Tuesday 24 August 2021

Day Trips.

 During the latter part of the Summer I've had the pleasure to lead several field trips to Ashdown Forest for Naturetrek, concentrating mainly on birds and the smaller members of the natural world.

Although many of the clients main interests were birds few had really got close and personal to the close up world of insects, but the comments at the end of the trips were all positive and I'm sure many of them will be spending more time looking closely at the smaller creatures in the future.

During these trips my camera wasn't used much as I was trying to find lots of things of interest for the visitors, but a few shots were taken of really special things. A few of the photos here were also taken on my own visits when checking the areas out.

There were of course many decent birds seen and most trips had Dartford Warbler, Common Redstart, Tree Pipit, Woodlark, Hobby and a young Cuckoo also put on a great performance for us as it hunted hairy caterpillars on one trip. The image below shows the young Cuckoo with what I am sure is a Pale Tussock larva.

Immature Cuckoo with Pale Tussock larva.

As there are so many acid pools on the forest the scarce Small Red Damselfly are found in quite good numbers and on the cooler days a very close approach was possible.

Male Small Red Damselfly.

Female Small Red Damselfly.

Small Red Damselflies in tandem.

Mating Small Red Damselflies.

Unfortunately, the Black Darter were slightly later this year in appearing so these were only seen a week after the final trip. However, many superb dragonfly species were seen including Golden-ringed, Southern, Brilliant Emerald, Keeled Skimmer, Emperor, Migrant and of course the Common and Ruddy Darters.

 A later visit produced the Black Darter images.

Male Keeled Skimmer.

Male Emperor in flight.

Male Black Darter.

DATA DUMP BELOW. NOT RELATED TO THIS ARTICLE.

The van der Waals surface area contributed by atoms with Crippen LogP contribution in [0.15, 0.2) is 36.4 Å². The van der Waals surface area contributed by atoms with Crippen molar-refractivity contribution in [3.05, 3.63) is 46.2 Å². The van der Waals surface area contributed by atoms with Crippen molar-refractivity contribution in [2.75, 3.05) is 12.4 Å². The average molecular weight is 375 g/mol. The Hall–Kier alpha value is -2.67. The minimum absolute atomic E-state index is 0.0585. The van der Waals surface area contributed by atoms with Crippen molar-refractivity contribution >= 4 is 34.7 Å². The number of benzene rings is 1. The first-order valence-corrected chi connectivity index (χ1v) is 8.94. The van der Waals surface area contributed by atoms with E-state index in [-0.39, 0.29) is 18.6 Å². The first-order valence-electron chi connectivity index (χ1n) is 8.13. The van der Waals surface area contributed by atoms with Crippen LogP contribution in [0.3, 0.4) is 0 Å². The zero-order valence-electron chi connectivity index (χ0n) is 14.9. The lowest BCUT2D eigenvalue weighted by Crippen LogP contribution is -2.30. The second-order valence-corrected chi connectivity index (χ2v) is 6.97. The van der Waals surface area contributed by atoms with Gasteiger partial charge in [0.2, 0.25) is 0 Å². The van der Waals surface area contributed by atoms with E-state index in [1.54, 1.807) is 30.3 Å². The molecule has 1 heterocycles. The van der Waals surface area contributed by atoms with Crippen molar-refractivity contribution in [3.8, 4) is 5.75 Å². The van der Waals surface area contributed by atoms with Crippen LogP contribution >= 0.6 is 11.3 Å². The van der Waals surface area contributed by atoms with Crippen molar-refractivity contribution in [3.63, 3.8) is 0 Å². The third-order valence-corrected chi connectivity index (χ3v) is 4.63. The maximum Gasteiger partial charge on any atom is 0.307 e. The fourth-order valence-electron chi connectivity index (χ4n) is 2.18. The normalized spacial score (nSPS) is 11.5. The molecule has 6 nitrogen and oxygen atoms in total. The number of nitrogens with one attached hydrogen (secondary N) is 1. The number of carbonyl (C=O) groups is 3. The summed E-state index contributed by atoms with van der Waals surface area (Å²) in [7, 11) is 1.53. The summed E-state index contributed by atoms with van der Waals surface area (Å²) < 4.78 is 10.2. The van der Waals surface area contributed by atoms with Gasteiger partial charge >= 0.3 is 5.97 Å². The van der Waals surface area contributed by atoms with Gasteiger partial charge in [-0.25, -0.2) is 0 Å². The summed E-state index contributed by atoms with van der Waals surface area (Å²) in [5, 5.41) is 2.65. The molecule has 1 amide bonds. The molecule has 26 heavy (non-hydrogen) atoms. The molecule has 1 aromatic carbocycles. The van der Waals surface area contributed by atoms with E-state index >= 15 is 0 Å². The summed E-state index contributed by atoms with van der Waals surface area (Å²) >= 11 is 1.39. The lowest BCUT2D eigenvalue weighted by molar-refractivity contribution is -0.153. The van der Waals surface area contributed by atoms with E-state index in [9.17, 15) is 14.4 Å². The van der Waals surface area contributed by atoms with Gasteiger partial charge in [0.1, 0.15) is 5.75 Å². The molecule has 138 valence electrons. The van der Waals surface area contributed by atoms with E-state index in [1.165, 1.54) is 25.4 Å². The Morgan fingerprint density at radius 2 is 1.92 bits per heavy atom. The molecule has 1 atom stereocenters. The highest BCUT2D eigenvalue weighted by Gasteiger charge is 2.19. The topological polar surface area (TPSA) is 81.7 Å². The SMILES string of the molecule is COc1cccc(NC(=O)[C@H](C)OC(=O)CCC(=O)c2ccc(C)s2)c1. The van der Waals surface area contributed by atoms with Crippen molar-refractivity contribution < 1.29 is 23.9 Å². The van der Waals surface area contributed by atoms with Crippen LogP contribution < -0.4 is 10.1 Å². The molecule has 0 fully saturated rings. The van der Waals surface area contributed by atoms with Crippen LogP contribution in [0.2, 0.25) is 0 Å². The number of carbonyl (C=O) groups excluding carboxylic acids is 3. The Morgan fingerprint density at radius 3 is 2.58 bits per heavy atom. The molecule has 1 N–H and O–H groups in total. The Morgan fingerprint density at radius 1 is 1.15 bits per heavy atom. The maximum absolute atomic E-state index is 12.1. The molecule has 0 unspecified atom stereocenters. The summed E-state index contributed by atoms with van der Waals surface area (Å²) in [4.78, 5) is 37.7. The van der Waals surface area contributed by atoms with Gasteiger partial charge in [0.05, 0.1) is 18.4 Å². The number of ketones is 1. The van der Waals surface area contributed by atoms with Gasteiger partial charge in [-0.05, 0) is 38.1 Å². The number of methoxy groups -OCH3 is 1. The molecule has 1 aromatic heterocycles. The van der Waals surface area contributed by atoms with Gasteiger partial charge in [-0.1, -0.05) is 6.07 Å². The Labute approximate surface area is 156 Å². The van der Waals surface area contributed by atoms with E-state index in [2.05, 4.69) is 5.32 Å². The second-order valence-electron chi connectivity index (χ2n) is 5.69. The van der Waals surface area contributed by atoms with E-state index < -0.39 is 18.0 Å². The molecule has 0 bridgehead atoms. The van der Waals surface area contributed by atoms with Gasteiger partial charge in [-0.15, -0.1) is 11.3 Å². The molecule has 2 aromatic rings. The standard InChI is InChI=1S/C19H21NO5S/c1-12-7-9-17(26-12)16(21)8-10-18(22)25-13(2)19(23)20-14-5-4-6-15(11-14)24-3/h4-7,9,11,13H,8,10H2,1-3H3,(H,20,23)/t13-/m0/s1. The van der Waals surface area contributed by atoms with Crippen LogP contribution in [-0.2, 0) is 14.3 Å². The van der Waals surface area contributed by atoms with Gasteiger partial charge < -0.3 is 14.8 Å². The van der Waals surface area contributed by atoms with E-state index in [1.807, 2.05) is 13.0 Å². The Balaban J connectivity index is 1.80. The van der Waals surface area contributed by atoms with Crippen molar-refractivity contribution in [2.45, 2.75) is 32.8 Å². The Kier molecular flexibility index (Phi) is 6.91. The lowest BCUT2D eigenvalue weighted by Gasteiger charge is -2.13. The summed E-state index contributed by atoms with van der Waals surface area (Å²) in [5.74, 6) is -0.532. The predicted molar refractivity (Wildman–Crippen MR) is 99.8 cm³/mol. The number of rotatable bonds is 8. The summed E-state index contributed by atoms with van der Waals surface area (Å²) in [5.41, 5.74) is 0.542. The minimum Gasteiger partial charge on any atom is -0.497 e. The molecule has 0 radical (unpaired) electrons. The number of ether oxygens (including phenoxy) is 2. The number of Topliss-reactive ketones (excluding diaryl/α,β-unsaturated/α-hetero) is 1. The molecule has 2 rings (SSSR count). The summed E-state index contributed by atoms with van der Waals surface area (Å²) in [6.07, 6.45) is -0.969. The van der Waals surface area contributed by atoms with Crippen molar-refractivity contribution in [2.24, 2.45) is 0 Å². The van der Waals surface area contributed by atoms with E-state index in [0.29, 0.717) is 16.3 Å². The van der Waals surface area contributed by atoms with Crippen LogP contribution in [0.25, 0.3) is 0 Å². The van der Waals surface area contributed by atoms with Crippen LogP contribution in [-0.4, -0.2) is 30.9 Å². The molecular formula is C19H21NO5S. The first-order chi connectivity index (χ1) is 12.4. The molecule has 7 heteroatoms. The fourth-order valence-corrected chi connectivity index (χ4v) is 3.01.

Female Black Darter.

Immature Black Darter.

Also popular with the clients were the 2 rare species of spider that were seen in reasonable numbers with both the Green Huntsman Spider and the Common Raft Spider being seen on all the trips. Immature spiders were quite numerous and some lucky sightings were also obtained of mature individuals with some groups.

Immature Green Huntsman Spider.

Female Green Huntsman Spider.

Immature Raft Spider.

Raft Spider hunting.

Half grown Raft Spider hunting.

Away from the water a female Raft Spider was found on a nursery web, as it sat protecting its web full of spiderlings.

Female Raft Spider on nursery web.

Female Raft Spider on nursery web.
 Spiderlings can be seen on the right of the picture.

As we walked past the masses of Heather I was always on the lookout for the caterpillar of the Beautiful Yellow Underwing. When I did eventually see 2 feeding together my clients wondered why a bloke could get so excited about a caterpillar, however, when they looked closely at the stunning caterpillar, they did realise why it was a special find.

Beautiful Yellow Underwing larva.

This poor Beautiful Yellow Underwing larva had been predated by some grizzly creature. Probably an ichneumon wasp of some kind, and the larva of the predation species appears to be feeding off the moth caterpillar by a kind of umbilical chord, draining the fluids. A totally gruesome way to go!!

We did also find a wonderful, and very large caterpillar of the Emperor Moth on one of the trips.

1 comment:

  1. Enhorabuena Bob, son fotos geniales y espectaculares. Me encantan. Abrazos.